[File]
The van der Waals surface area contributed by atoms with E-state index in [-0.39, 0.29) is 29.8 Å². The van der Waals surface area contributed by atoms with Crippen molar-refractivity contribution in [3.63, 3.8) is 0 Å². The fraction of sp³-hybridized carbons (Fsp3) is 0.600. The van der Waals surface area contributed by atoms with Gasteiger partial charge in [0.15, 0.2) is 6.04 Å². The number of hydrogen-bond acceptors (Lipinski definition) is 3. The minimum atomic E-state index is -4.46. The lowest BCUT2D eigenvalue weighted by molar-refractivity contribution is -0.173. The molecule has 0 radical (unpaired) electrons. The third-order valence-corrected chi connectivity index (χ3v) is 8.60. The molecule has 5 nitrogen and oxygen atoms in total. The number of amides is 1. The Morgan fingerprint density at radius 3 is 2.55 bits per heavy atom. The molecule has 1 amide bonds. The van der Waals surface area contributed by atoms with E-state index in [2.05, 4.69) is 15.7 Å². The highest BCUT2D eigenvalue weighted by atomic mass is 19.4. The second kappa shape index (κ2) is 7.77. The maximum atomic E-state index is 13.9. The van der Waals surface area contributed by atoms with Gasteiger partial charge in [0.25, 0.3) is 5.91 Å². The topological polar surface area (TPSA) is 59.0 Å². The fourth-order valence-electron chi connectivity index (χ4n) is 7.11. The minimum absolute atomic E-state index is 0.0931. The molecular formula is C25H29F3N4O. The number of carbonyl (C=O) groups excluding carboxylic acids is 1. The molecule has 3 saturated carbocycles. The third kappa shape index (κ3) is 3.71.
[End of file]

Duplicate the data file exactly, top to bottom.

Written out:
The van der Waals surface area contributed by atoms with E-state index in [-0.39, 0.29) is 29.8 Å². The van der Waals surface area contributed by atoms with Crippen molar-refractivity contribution in [3.63, 3.8) is 0 Å². The fraction of sp³-hybridized carbons (Fsp3) is 0.600. The van der Waals surface area contributed by atoms with Gasteiger partial charge in [0.15, 0.2) is 6.04 Å². The number of hydrogen-bond acceptors (Lipinski definition) is 3. The minimum atomic E-state index is -4.46. The lowest BCUT2D eigenvalue weighted by molar-refractivity contribution is -0.173. The molecule has 0 radical (unpaired) electrons. The third-order valence-corrected chi connectivity index (χ3v) is 8.60. The molecule has 5 nitrogen and oxygen atoms in total. The number of amides is 1. The Morgan fingerprint density at radius 3 is 2.55 bits per heavy atom. The molecule has 1 amide bonds. The van der Waals surface area contributed by atoms with E-state index in [2.05, 4.69) is 15.7 Å². The highest BCUT2D eigenvalue weighted by atomic mass is 19.4. The second kappa shape index (κ2) is 7.77. The maximum atomic E-state index is 13.9. The van der Waals surface area contributed by atoms with Gasteiger partial charge in [0.25, 0.3) is 5.91 Å². The topological polar surface area (TPSA) is 59.0 Å². The fourth-order valence-electron chi connectivity index (χ4n) is 7.11. The minimum absolute atomic E-state index is 0.0931. The molecular formula is C25H29F3N4O. The number of carbonyl (C=O) groups excluding carboxylic acids is 1. The molecule has 3 saturated carbocycles. The third kappa shape index (κ3) is 3.71.